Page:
As for how long the total session should be, well, that will vary from person to person. You should stop your HIIT session at the point where you notice your intensity dropping. Ideally you should start with a shorter session, to try and avoid the drop off, and as you improve you can increase the length of your session.
Ok, so now we have a how, we need the What: What exercises should be used in a HIIT session?
As has been said many times, the output is High Intensity so the exercises you chose must be ones that can be performed in that way.
The cardio choices are quite straightforward. You could use a stationary bike or elliptical for example and just go hard during the work periods.
Other good cardio choices are Sprinting, Rowing, Skipping, Ski Erg and the dreaded Assault Bike (other bikes are also good but I do love to hate the Assault Bike).
Strength is a little more complex as the weight needs to either be that you can lift it quickly and be explosive or that you can only do maybe 6 to 8 reps (depending on the movement and your timeframe). People often don’t think of strength work as intense but anyone that has done heavy Deadlifts or fast Power Cleans will understand.
Some of my favourite HIIT choices are Kettlebell Swing, Deadlift, Dumbbell Snatch, Slamball, Battleropes and Power Bag Burpees.
And now as we have got our What, we need the final piece of the puzzle, the When; When should I do a HIIT session.
Given the demands on the body you shouldn’t do a HIIT session more than 3 times a week and just as you should build up the length of the session you should also build up the amount of sessions you do.
Start with one session. Do it well and do it right. After a couple of weeks, add in a second session if you feel like you want to. After another couple of weeks add in a third and stop there!
Just as intensity can drop during a long session, trying to do too much too often will have the same negative effect on your sessions, and therefore your results.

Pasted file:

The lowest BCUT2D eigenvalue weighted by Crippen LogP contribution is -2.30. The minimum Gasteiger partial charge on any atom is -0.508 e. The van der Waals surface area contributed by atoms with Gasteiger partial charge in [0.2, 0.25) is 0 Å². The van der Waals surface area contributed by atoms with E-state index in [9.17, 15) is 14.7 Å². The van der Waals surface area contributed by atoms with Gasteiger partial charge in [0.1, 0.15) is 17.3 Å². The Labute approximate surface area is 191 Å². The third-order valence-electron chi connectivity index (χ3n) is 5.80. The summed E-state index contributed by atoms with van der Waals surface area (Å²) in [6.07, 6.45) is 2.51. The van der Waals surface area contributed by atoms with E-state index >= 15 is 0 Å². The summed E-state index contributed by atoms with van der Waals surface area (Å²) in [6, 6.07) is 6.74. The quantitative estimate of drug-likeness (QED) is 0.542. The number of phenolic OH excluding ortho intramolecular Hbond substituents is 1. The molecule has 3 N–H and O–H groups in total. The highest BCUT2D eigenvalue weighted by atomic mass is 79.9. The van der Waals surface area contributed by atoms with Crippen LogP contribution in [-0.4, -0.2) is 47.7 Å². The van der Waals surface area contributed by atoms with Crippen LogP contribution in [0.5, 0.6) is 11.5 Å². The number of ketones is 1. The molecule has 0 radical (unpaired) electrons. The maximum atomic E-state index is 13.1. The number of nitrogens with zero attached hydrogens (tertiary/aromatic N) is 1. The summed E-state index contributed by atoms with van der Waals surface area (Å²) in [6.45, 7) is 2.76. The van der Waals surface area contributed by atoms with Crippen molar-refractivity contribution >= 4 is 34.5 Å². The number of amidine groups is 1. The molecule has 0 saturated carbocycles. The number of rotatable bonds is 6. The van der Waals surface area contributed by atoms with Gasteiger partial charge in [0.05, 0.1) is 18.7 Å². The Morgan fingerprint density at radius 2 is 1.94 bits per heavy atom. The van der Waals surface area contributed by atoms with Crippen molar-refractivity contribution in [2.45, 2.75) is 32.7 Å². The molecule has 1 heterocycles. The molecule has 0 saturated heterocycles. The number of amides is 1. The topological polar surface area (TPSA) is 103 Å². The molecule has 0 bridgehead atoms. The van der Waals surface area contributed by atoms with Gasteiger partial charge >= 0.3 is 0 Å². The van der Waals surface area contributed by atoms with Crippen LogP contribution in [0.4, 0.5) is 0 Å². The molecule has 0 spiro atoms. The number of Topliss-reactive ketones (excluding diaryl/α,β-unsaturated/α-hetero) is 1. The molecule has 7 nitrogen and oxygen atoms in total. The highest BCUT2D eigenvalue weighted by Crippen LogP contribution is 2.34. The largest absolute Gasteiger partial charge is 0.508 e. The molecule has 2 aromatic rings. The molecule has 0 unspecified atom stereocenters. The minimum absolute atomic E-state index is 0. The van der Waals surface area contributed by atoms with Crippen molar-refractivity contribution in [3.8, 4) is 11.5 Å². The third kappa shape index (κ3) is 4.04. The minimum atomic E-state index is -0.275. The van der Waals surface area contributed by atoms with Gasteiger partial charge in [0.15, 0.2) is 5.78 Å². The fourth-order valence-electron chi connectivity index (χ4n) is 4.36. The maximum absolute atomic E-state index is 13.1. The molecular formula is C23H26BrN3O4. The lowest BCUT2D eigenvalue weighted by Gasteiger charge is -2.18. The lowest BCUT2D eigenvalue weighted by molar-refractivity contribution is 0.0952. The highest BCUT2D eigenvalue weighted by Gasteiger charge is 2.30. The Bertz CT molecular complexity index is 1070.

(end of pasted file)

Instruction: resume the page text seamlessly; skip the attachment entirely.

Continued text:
Improve your cycling – Know your FTP. Yes, it does matter!
As many of you will know, I am an Indoor Cycling Instructor and over the last 3 years I have developed my skills and knowledge to become a Power Trainer.
I am lucky to have done courses with two of the best Power Training Providers in UK Indoor Cycling; ICG and Stages. What they have taught me has been invaluable and allowed me to completely overhaul my classes and really help my students see true and robust improvement.
Their success is measured by the result of their quarterly FTP test and any decent cyclist that’s been around for a while and truly cares about their performance knows their number.
So, what is it? FTP stands for Functional Threshold Power. It is a number. That number is representative of Watts, a measure of power.
What does it mean? Your Functional Threshold Power (FTP) is the highest average watt output that you can sustain for an hour.
Why should I care? FTP is the gold standard in the cycling world. Once you know your FTP you have a bullet proof, quantitive way to measure your improvement. It will also allow your set your training zones accurately, meaning you make your training more targeted and meaningful.
“But I know I’m getting better” I hear you say. “I beat my friend up box hill last week and I never do that” or maybe “I beat my strava time on that time trail segment” These are all good indicators that yes, you may be getting better but other factors may have been involved and they are not scientific. FTP is. Number goes up, you have improved… Fact!